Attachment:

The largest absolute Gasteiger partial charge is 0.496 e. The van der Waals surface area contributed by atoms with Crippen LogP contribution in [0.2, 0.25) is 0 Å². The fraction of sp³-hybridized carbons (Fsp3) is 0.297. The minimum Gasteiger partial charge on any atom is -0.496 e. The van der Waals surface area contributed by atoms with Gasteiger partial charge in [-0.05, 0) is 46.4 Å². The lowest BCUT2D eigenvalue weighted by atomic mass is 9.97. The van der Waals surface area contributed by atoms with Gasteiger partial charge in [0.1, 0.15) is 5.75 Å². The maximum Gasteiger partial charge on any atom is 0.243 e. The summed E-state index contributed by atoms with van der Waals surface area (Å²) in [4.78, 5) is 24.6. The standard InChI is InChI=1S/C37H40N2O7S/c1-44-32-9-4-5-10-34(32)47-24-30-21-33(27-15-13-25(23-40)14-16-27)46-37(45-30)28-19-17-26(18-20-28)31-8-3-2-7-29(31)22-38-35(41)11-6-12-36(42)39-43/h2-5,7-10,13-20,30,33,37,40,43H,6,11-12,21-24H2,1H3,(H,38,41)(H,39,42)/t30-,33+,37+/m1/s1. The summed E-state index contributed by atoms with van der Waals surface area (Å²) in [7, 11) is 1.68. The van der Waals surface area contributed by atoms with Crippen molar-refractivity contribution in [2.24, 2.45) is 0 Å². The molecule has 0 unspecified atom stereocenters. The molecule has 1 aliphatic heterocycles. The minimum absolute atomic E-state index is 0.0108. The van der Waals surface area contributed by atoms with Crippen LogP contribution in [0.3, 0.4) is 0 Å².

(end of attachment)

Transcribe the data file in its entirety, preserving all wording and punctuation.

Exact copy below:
The largest absolute Gasteiger partial charge is 0.496 e. The van der Waals surface area contributed by atoms with Crippen LogP contribution in [0.2, 0.25) is 0 Å². The fraction of sp³-hybridized carbons (Fsp3) is 0.297. The minimum Gasteiger partial charge on any atom is -0.496 e. The van der Waals surface area contributed by atoms with Gasteiger partial charge in [-0.05, 0) is 46.4 Å². The lowest BCUT2D eigenvalue weighted by atomic mass is 9.97. The van der Waals surface area contributed by atoms with Gasteiger partial charge in [0.1, 0.15) is 5.75 Å². The maximum Gasteiger partial charge on any atom is 0.243 e. The summed E-state index contributed by atoms with van der Waals surface area (Å²) in [4.78, 5) is 24.6. The standard InChI is InChI=1S/C37H40N2O7S/c1-44-32-9-4-5-10-34(32)47-24-30-21-33(27-15-13-25(23-40)14-16-27)46-37(45-30)28-19-17-26(18-20-28)31-8-3-2-7-29(31)22-38-35(41)11-6-12-36(42)39-43/h2-5,7-10,13-20,30,33,37,40,43H,6,11-12,21-24H2,1H3,(H,38,41)(H,39,42)/t30-,33+,37+/m1/s1. The summed E-state index contributed by atoms with van der Waals surface area (Å²) in [7, 11) is 1.68. The van der Waals surface area contributed by atoms with Crippen molar-refractivity contribution in [2.24, 2.45) is 0 Å². The molecule has 0 unspecified atom stereocenters. The molecule has 1 aliphatic heterocycles. The minimum absolute atomic E-state index is 0.0108. The van der Waals surface area contributed by atoms with Crippen LogP contribution in [0.3, 0.4) is 0 Å².